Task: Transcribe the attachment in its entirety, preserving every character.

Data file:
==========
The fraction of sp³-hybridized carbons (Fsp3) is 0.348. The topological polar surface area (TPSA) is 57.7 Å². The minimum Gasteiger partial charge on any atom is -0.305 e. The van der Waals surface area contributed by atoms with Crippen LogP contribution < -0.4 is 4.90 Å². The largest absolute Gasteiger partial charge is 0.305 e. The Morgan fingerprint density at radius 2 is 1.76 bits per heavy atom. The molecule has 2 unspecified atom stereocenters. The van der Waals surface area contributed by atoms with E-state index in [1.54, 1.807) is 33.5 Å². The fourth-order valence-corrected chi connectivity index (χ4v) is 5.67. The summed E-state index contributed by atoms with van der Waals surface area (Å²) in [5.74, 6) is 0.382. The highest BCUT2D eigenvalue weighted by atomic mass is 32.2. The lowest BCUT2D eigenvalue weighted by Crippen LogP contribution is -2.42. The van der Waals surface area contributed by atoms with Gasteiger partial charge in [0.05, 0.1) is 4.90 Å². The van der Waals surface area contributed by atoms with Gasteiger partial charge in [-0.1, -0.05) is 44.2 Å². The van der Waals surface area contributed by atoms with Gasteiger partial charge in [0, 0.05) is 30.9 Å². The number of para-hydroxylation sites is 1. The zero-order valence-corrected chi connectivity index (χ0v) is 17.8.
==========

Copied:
The fraction of sp³-hybridized carbons (Fsp3) is 0.348. The topological polar surface area (TPSA) is 57.7 Å². The minimum Gasteiger partial charge on any atom is -0.305 e. The van der Waals surface area contributed by atoms with Crippen LogP contribution < -0.4 is 4.90 Å². The largest absolute Gasteiger partial charge is 0.305 e. The Morgan fingerprint density at radius 2 is 1.76 bits per heavy atom. The molecule has 2 unspecified atom stereocenters. The van der Waals surface area contributed by atoms with E-state index in [1.54, 1.807) is 33.5 Å². The fourth-order valence-corrected chi connectivity index (χ4v) is 5.67. The summed E-state index contributed by atoms with van der Waals surface area (Å²) in [5.74, 6) is 0.382. The highest BCUT2D eigenvalue weighted by atomic mass is 32.2. The lowest BCUT2D eigenvalue weighted by Crippen LogP contribution is -2.42. The van der Waals surface area contributed by atoms with Gasteiger partial charge in [0.05, 0.1) is 4.90 Å². The van der Waals surface area contributed by atoms with Gasteiger partial charge in [-0.1, -0.05) is 44.2 Å². The van der Waals surface area contributed by atoms with Gasteiger partial charge in [0, 0.05) is 30.9 Å². The number of para-hydroxylation sites is 1. The zero-order valence-corrected chi connectivity index (χ0v) is 17.8.